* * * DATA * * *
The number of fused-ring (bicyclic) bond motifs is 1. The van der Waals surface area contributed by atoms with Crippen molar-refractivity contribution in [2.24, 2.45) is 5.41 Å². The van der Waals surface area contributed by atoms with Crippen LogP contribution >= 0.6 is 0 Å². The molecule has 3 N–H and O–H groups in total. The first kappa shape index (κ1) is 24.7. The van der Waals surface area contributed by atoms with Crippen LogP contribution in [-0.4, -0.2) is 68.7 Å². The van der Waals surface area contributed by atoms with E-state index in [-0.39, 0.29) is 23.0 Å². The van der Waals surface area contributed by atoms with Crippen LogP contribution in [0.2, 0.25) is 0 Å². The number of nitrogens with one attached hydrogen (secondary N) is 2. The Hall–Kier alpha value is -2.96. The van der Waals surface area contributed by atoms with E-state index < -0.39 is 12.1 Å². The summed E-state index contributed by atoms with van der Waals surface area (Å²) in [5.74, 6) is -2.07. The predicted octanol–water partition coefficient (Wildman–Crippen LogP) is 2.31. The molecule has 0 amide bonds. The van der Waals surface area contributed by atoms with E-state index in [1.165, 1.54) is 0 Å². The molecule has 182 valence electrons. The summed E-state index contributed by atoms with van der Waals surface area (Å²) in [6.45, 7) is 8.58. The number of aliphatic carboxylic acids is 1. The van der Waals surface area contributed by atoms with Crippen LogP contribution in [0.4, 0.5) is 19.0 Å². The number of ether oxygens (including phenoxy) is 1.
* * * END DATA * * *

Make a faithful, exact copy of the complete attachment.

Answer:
The number of fused-ring (bicyclic) bond motifs is 1. The van der Waals surface area contributed by atoms with Crippen molar-refractivity contribution in [2.24, 2.45) is 5.41 Å². The van der Waals surface area contributed by atoms with Crippen LogP contribution >= 0.6 is 0 Å². The molecule has 3 N–H and O–H groups in total. The first kappa shape index (κ1) is 24.7. The van der Waals surface area contributed by atoms with Crippen LogP contribution in [-0.4, -0.2) is 68.7 Å². The van der Waals surface area contributed by atoms with E-state index in [-0.39, 0.29) is 23.0 Å². The van der Waals surface area contributed by atoms with Crippen LogP contribution in [0.2, 0.25) is 0 Å². The number of nitrogens with one attached hydrogen (secondary N) is 2. The Hall–Kier alpha value is -2.96. The van der Waals surface area contributed by atoms with E-state index < -0.39 is 12.1 Å². The summed E-state index contributed by atoms with van der Waals surface area (Å²) in [5.74, 6) is -2.07. The predicted octanol–water partition coefficient (Wildman–Crippen LogP) is 2.31. The molecule has 0 amide bonds. The van der Waals surface area contributed by atoms with E-state index in [1.165, 1.54) is 0 Å². The molecule has 182 valence electrons. The summed E-state index contributed by atoms with van der Waals surface area (Å²) in [6.45, 7) is 8.58. The number of aliphatic carboxylic acids is 1. The van der Waals surface area contributed by atoms with Crippen LogP contribution in [0.4, 0.5) is 19.0 Å². The number of ether oxygens (including phenoxy) is 1.